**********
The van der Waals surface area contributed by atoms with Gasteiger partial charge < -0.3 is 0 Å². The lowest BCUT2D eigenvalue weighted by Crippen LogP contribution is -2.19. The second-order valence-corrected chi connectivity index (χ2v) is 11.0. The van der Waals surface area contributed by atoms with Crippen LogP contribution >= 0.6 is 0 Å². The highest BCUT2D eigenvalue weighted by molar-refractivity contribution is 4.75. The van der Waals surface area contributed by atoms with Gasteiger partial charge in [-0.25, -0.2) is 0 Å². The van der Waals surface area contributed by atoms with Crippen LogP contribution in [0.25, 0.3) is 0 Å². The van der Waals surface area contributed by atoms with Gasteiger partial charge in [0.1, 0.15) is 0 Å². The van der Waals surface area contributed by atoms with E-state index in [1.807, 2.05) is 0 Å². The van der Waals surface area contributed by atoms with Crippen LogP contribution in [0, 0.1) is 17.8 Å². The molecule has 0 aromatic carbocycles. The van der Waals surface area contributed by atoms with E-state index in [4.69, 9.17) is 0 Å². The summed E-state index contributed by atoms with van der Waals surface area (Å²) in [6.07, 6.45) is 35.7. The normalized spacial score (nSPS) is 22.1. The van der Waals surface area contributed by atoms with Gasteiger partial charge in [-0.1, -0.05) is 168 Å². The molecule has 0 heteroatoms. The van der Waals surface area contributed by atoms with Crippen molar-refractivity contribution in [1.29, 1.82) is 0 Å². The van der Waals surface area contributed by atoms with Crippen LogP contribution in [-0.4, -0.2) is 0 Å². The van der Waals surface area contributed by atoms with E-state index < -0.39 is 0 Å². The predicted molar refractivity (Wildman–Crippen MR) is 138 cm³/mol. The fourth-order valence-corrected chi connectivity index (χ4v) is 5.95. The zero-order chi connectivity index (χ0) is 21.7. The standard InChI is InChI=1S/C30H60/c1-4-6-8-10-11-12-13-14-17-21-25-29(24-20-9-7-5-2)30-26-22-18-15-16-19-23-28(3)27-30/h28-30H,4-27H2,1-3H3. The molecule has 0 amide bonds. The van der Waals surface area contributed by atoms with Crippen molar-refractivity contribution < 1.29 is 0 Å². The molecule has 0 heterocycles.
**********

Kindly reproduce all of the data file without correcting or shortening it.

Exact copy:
The van der Waals surface area contributed by atoms with Gasteiger partial charge < -0.3 is 0 Å². The lowest BCUT2D eigenvalue weighted by Crippen LogP contribution is -2.19. The second-order valence-corrected chi connectivity index (χ2v) is 11.0. The van der Waals surface area contributed by atoms with Crippen LogP contribution >= 0.6 is 0 Å². The highest BCUT2D eigenvalue weighted by molar-refractivity contribution is 4.75. The van der Waals surface area contributed by atoms with Gasteiger partial charge in [-0.25, -0.2) is 0 Å². The van der Waals surface area contributed by atoms with Crippen LogP contribution in [0.25, 0.3) is 0 Å². The van der Waals surface area contributed by atoms with Gasteiger partial charge in [0.1, 0.15) is 0 Å². The van der Waals surface area contributed by atoms with E-state index in [1.807, 2.05) is 0 Å². The van der Waals surface area contributed by atoms with Crippen LogP contribution in [0, 0.1) is 17.8 Å². The molecule has 0 aromatic carbocycles. The van der Waals surface area contributed by atoms with E-state index in [4.69, 9.17) is 0 Å². The summed E-state index contributed by atoms with van der Waals surface area (Å²) in [6.07, 6.45) is 35.7. The normalized spacial score (nSPS) is 22.1. The van der Waals surface area contributed by atoms with Gasteiger partial charge in [-0.1, -0.05) is 168 Å². The molecule has 0 heteroatoms. The van der Waals surface area contributed by atoms with Crippen molar-refractivity contribution in [1.29, 1.82) is 0 Å². The van der Waals surface area contributed by atoms with Crippen LogP contribution in [-0.4, -0.2) is 0 Å². The van der Waals surface area contributed by atoms with E-state index < -0.39 is 0 Å². The predicted molar refractivity (Wildman–Crippen MR) is 138 cm³/mol. The fourth-order valence-corrected chi connectivity index (χ4v) is 5.95. The zero-order chi connectivity index (χ0) is 21.7. The standard InChI is InChI=1S/C30H60/c1-4-6-8-10-11-12-13-14-17-21-25-29(24-20-9-7-5-2)30-26-22-18-15-16-19-23-28(3)27-30/h28-30H,4-27H2,1-3H3. The molecule has 0 amide bonds. The van der Waals surface area contributed by atoms with Crippen molar-refractivity contribution < 1.29 is 0 Å². The molecule has 0 heterocycles.